Low serum EPA/AA ratio was recently reported in male subjects with visceral obesity [4]. Likewise, an imbalance of dietary long-chain PUFAs, especially high omega-6/omega-3 PUFA ratio, was associated with increased risk of cardiovascular disease [24]. We have observed that AA (C20:4n6)/DHA(C22:6n3) ratio was significantly higher in sleeve gastrectomy patients at preoperation, postoperation day 1 and after postoperation oral feeding when compared to control group subjects. The significant increase of PGE2 levels and AA/DHA ratio in all performed measurements in the sleeve gastrectomy group patients supports the presence of a proinflammatory state in obesity. Competition between omega-6 and omega-3 fatty acids occurs in the production of eicosanoids by stereospecific lipid-oxidizing enzymes cylooxygenase (COX) and lipoxygenase (LOX) [25]. Docosahexaenoic acid (DHA, C22:6n3) is a precursor of eicosanoids with less marked inflammatory effect. On the other hand, AA is a precursor of eicosanoids with definite inflammatory effect [26]. Hence, increased AA to DHA ratio indicates more precursor for the synthesis of highly inflammatory eicosanoids.

As stated in the introduction of the manuscript, restoration of the first phase of insulin secretion and improved insulin sensitivity in diabetic obese patients immediately after sleeve gastrectomy, before any weight loss, seem to be related to hormonal changes of possible gastric origin and is neither meal- nor weight-change-related [12]. Significantly increased AA levels in sleeve gastrectomy patients after postoperation oral feeding may play a constructive role in the observed improved insulin sensitivity in sleeve gastrectomy patients. It was previously observed that patients with type 2 diabetes mellitus have low AA content in their plasma phospholipid fraction and it was suggested that AA deficiency may predispose humans to develop T2DM [27]. In support of these findings it was recently demonstrated that insulin analog initiation therapy in T2DM patients increased AA in human plasma (11). The role of AA as a possible endogenous anti-diabetic molecule is discussed comprehensively in a recent review [28].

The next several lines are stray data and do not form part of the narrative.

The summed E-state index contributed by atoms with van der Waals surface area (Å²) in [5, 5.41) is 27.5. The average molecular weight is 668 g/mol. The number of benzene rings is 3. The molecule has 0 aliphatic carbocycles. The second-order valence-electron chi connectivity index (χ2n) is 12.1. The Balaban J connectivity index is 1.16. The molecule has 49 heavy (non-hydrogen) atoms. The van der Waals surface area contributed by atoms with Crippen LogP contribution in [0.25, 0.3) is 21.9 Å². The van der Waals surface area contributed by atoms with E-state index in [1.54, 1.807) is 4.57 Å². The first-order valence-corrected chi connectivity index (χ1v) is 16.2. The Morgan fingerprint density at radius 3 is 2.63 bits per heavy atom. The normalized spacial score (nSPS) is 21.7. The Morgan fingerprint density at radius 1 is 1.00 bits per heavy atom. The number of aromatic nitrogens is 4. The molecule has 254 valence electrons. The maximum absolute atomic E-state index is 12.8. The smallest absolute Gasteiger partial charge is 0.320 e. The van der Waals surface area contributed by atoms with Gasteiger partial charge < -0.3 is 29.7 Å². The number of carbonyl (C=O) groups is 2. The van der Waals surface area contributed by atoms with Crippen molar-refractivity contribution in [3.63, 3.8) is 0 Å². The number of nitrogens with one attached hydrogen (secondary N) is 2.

Limitation of our study include: 1) the study covers a small cohort; 2) the study has a nonrandomized design because patients were assigned to either group according to clinical criteria; 3) The study population included an unequal percentage of male patients. However, the limitation of gender distribution has been minimized by matching the control group similarly.

In summary, we have observed a significant decrease in insulin and HOMA IR levels in sleeve gastrectomy patients after postoperation oral feeding compared to preoperation. This was accompanied by significantly increased plasma AA levels. The significant increase in PGE2 levels and AA/DHA ratio in sleeve gastrectomy group patients also confirms the presence of a proinflammatory state in obesity.

Abbreviations